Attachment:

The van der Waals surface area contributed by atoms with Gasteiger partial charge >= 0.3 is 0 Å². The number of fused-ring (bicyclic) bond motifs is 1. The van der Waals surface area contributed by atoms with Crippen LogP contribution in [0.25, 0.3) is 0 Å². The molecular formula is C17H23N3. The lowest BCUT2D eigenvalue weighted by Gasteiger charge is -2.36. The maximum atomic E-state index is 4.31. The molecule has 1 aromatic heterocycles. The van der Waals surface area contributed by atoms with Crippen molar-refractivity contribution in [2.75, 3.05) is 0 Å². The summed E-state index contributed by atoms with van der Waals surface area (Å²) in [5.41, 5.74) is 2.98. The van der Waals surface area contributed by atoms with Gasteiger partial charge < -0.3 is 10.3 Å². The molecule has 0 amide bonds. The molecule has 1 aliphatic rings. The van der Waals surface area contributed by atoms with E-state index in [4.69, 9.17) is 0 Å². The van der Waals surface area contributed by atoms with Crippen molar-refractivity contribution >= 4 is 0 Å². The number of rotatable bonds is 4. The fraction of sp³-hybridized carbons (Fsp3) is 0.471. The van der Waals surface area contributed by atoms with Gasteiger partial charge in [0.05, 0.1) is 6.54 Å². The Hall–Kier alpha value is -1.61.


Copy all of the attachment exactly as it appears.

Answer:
The van der Waals surface area contributed by atoms with Gasteiger partial charge >= 0.3 is 0 Å². The number of fused-ring (bicyclic) bond motifs is 1. The van der Waals surface area contributed by atoms with Crippen LogP contribution in [0.25, 0.3) is 0 Å². The molecular formula is C17H23N3. The lowest BCUT2D eigenvalue weighted by Gasteiger charge is -2.36. The maximum atomic E-state index is 4.31. The molecule has 1 aromatic heterocycles. The van der Waals surface area contributed by atoms with Crippen molar-refractivity contribution in [2.75, 3.05) is 0 Å². The summed E-state index contributed by atoms with van der Waals surface area (Å²) in [5.41, 5.74) is 2.98. The van der Waals surface area contributed by atoms with Gasteiger partial charge < -0.3 is 10.3 Å². The molecule has 0 amide bonds. The molecule has 1 aliphatic rings. The van der Waals surface area contributed by atoms with E-state index in [4.69, 9.17) is 0 Å². The van der Waals surface area contributed by atoms with Crippen molar-refractivity contribution >= 4 is 0 Å². The number of rotatable bonds is 4. The fraction of sp³-hybridized carbons (Fsp3) is 0.471. The van der Waals surface area contributed by atoms with Gasteiger partial charge in [0.05, 0.1) is 6.54 Å². The Hall–Kier alpha value is -1.61.